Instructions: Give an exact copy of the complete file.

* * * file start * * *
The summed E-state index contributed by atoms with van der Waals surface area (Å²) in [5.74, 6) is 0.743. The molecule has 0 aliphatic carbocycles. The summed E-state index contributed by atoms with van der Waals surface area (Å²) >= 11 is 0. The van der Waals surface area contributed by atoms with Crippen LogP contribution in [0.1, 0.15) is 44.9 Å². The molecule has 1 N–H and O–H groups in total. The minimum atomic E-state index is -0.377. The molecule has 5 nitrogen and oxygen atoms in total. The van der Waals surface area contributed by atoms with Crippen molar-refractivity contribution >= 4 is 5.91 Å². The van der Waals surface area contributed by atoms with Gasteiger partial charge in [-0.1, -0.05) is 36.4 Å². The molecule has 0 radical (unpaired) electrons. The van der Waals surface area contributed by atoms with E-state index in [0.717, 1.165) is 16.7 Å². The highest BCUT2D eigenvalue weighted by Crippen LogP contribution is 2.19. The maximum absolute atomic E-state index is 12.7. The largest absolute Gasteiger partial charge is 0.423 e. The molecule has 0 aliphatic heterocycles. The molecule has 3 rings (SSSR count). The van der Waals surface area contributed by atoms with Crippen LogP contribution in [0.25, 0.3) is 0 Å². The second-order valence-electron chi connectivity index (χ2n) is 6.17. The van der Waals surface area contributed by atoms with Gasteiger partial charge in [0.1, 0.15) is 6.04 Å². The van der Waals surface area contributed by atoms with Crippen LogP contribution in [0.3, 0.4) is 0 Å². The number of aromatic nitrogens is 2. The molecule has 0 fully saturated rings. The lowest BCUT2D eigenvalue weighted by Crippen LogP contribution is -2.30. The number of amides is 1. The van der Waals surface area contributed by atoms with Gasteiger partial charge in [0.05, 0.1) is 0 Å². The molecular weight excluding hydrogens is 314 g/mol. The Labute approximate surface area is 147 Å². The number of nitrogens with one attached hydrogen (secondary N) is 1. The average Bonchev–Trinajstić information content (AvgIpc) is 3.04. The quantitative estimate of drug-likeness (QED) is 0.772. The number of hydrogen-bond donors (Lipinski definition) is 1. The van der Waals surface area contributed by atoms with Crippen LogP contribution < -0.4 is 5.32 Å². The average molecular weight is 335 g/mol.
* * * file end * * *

The summed E-state index contributed by atoms with van der Waals surface area (Å²) in [5.74, 6) is 0.743. The molecule has 0 aliphatic carbocycles. The summed E-state index contributed by atoms with van der Waals surface area (Å²) >= 11 is 0. The van der Waals surface area contributed by atoms with Crippen LogP contribution in [0.1, 0.15) is 44.9 Å². The molecule has 1 N–H and O–H groups in total. The minimum atomic E-state index is -0.377. The molecule has 5 nitrogen and oxygen atoms in total. The van der Waals surface area contributed by atoms with Crippen molar-refractivity contribution >= 4 is 5.91 Å². The van der Waals surface area contributed by atoms with Gasteiger partial charge in [-0.1, -0.05) is 36.4 Å². The molecule has 0 radical (unpaired) electrons. The van der Waals surface area contributed by atoms with E-state index in [0.717, 1.165) is 16.7 Å². The highest BCUT2D eigenvalue weighted by Crippen LogP contribution is 2.19. The maximum absolute atomic E-state index is 12.7. The largest absolute Gasteiger partial charge is 0.423 e. The molecule has 0 aliphatic heterocycles. The molecule has 3 rings (SSSR count). The van der Waals surface area contributed by atoms with Crippen LogP contribution in [0.25, 0.3) is 0 Å². The second-order valence-electron chi connectivity index (χ2n) is 6.17. The van der Waals surface area contributed by atoms with Gasteiger partial charge in [0.1, 0.15) is 6.04 Å². The van der Waals surface area contributed by atoms with Crippen LogP contribution in [0.3, 0.4) is 0 Å². The number of aromatic nitrogens is 2. The molecule has 0 fully saturated rings. The lowest BCUT2D eigenvalue weighted by Crippen LogP contribution is -2.30. The number of amides is 1. The van der Waals surface area contributed by atoms with Gasteiger partial charge in [0.05, 0.1) is 0 Å². The molecular weight excluding hydrogens is 314 g/mol. The Labute approximate surface area is 147 Å². The number of nitrogens with one attached hydrogen (secondary N) is 1. The average Bonchev–Trinajstić information content (AvgIpc) is 3.04. The quantitative estimate of drug-likeness (QED) is 0.772. The number of hydrogen-bond donors (Lipinski definition) is 1. The van der Waals surface area contributed by atoms with Crippen LogP contribution < -0.4 is 5.32 Å². The average molecular weight is 335 g/mol.